We strongly encourage attendees to carpool or utilize MARTA or a car-sharing service like Uber or Lyft. King Memorial is Oakland Cemetery’s nearest MARTA station. Once out of the station, turn south on Grant Street and take a left onto Martin Luther King, Jr. Drive, which leads directly to Oakland’s main gate.

Arrival
Volunteers will be posted throughout the grounds to assist you to Lion Square. Participants who did not pick up their chipped race bib and t-shirt in advance at Phidippides must check-in at tables set up at Lion Square. Check-in is according to last name, and tables will be marked A-L and M-Z. T-shirts will also be available at Lion Square. We will provide a secured area for participants to check any bags, backpacks, jackets, etc.

The Race
In advance of the race’s 9 a.m. start, 5K participants will be directed to the start line. The race route covers Oakland Cemetery’s grounds and the Grant Park neighborhood. The finish line is at Oakland Cemetery.

Children and parents participating in the Run Like Heck 1K will be directed to the Fun Run start line in advance of the race’s start at 10:30 a.m.

Post-Race Activities
Water and snacks will be available at Lion Square after the race. Please plan on staying for the awards ceremony, which will recognize:

  • 5K category winners
  • Best Costumes
    • Best Male Costume
    • Best Female Costume
    • Best Child’s Costume
    • Best Group Costume
    • Best Dog’s Costume
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May the best costume win!

Costume contest category winners will win a pair of tickets to the sold-out Capturing the Spirit of Oakland Halloween Tours!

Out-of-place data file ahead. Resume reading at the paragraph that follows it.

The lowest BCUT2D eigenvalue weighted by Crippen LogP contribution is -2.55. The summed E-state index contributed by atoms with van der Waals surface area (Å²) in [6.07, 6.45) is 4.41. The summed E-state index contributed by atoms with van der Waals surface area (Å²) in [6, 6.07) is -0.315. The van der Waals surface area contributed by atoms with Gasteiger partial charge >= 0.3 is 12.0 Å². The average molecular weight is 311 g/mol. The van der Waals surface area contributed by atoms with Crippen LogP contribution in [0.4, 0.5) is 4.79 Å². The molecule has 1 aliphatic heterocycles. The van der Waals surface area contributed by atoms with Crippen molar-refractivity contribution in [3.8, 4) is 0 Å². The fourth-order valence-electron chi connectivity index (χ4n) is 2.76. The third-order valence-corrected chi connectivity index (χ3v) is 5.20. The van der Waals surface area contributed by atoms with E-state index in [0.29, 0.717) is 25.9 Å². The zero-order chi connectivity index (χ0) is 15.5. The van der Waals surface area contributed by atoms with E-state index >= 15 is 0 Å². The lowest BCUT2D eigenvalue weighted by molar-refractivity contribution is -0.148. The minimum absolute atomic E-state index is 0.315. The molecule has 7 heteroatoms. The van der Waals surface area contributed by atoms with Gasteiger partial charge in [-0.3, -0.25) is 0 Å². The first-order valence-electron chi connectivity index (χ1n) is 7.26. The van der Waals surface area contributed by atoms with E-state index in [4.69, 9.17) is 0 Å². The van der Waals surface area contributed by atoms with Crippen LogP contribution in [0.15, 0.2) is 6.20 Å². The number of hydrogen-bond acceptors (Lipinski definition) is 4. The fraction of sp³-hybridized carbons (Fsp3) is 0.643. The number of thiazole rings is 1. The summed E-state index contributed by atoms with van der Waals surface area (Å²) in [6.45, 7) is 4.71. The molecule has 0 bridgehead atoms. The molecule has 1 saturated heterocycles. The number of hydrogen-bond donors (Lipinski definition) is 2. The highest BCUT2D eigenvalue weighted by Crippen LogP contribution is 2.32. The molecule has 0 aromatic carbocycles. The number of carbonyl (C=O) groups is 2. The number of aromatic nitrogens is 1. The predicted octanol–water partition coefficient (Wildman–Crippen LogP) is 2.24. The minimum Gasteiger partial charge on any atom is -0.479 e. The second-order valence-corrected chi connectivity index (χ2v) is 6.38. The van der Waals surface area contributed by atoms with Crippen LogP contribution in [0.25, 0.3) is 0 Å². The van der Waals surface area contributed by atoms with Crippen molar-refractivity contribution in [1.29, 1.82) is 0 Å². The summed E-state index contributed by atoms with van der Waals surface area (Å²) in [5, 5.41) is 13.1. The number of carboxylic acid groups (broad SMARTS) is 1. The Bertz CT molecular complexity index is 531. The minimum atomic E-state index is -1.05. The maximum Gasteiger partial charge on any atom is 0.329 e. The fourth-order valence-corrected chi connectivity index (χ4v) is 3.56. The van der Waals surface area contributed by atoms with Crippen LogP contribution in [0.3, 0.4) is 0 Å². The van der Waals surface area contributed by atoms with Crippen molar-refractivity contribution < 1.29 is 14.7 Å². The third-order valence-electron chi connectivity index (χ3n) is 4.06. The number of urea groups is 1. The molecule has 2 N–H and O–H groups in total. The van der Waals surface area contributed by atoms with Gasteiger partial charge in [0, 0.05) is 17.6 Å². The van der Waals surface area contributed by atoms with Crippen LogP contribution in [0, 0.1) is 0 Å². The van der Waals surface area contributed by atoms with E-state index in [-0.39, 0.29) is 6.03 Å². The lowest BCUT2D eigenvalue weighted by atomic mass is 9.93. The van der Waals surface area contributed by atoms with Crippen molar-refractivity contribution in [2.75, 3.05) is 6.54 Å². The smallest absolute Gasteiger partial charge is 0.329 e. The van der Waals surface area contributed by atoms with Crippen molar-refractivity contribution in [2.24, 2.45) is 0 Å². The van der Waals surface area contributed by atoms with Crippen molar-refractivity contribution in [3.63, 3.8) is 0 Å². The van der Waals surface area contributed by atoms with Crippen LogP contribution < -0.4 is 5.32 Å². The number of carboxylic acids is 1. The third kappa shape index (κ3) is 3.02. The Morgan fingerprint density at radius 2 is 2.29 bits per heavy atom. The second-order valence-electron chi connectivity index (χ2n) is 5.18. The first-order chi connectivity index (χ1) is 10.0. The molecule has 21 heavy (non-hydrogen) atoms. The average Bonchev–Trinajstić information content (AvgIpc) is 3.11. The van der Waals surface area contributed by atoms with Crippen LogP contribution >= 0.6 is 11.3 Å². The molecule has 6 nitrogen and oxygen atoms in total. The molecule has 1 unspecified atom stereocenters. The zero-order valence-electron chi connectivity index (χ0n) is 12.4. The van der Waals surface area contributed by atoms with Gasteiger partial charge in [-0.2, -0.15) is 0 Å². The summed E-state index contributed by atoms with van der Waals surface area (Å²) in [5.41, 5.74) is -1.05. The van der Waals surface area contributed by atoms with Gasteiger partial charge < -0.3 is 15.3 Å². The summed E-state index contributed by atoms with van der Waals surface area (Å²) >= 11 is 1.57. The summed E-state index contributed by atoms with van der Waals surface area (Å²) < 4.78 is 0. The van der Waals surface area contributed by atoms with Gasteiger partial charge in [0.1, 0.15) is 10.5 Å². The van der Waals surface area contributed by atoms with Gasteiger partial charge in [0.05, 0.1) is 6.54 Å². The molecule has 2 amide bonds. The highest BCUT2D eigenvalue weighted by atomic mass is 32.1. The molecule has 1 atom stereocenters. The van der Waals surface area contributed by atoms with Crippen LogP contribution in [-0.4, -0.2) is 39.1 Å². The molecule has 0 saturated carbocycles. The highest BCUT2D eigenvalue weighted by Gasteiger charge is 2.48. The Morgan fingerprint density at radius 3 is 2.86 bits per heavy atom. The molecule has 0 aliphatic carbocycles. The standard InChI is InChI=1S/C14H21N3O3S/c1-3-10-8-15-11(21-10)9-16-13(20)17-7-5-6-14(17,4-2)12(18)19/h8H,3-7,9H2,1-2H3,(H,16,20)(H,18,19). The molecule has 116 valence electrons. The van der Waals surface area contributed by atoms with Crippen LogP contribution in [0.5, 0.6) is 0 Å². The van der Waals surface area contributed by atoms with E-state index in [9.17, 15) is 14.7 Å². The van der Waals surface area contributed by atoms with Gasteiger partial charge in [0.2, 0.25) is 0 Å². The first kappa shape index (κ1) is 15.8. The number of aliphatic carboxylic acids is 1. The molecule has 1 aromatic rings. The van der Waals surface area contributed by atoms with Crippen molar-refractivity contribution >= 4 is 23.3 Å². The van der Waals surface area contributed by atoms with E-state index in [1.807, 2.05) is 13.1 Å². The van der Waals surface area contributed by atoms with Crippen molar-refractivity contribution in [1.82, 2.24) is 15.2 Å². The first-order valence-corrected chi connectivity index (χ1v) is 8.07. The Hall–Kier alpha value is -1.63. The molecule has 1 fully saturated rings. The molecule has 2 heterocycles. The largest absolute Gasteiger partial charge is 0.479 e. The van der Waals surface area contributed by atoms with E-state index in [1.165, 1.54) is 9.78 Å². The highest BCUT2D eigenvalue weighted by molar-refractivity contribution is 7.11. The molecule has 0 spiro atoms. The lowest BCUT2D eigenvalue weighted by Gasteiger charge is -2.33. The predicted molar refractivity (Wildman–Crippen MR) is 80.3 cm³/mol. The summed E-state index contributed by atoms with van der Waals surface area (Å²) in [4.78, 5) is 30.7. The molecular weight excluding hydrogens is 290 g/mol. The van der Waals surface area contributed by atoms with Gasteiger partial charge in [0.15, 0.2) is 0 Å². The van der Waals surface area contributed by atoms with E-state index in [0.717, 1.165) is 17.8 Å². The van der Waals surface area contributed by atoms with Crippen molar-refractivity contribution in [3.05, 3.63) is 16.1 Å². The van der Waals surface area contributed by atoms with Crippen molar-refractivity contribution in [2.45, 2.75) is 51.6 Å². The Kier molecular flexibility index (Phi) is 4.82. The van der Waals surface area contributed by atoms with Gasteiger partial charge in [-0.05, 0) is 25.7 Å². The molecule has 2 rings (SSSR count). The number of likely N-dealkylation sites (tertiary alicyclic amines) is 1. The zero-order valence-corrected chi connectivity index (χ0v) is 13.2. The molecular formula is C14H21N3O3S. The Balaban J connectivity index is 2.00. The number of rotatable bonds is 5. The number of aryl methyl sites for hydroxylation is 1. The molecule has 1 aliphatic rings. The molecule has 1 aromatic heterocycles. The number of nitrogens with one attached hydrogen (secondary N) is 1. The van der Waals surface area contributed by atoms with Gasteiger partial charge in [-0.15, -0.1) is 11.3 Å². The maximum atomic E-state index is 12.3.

Run Like Hell participants are also invited to take a complimentary tour of Oakland Cemetery. The “History, Mystery, and Mayhem” special topic tour is the perfect way to get into the spirit of the season:

With more than 70,000 souls interred in its hallowed grounds, it’s no mystery that Oakland Cemetery has it’s share of the surreal. Hear the stories that defy explanation and eerie events that have passed into local legend, from mysterious burials to deaths occurring under peculiar circumstances. Explore the final resting place of Atlantans both prominent and unknown, but united in Oakland’s rich history. While not all of the endings are happy, these stories helped shape the Atlanta that lives on today.

Stock up for Halloween at the Run Like Hell Pop-Up Shop at Lion Square

Stock up for Halloween at the Run Like Hell Pop-Up Shop at Lion Square

Additionally, select neighborhood restaurants will offer Run Like Hell participants special discounts. Show your race number for:

  • 15% off food at Mezcalito’s Cocina & Tequila Bar. Limit one per customer, must be used on Oct. 15.
  • 20% off at Ziba’s Restaurant & Wine Bar (not valid with any other promotions)

Visit the Run Like Hell Pop-Up Shop at Lion Square for one-of-a-kind finds and locally-made crafts. Show your race number for 10% off pop-up shop purchases (and Historic Oakland Foundation members receive an additional 10% discount). Click here to see what’s in store.

New date added for Oakland Cemetery’s sold-out Halloween Tours

Capturing the Spirit of Oakland breaks records in 2016.

Capturing the Spirit of Oakland breaks records in 2016.

In response to unprecedented sales for Oakland Cemetery’s Capturing the Spirit of Oakland Halloween Tours, Historic Oakland Foundation (HOF) has added a seventh night to its signature seasonal event.

The additional date for Capturing the Spirit will be on Oct. 30. Tickets go on sale to HOF members on Sept. 15 and to the general public on Oct. 1. The Halloween tours take place at Oakland Cemetery nightly from Oct. 21-23 and Oct. 27-30.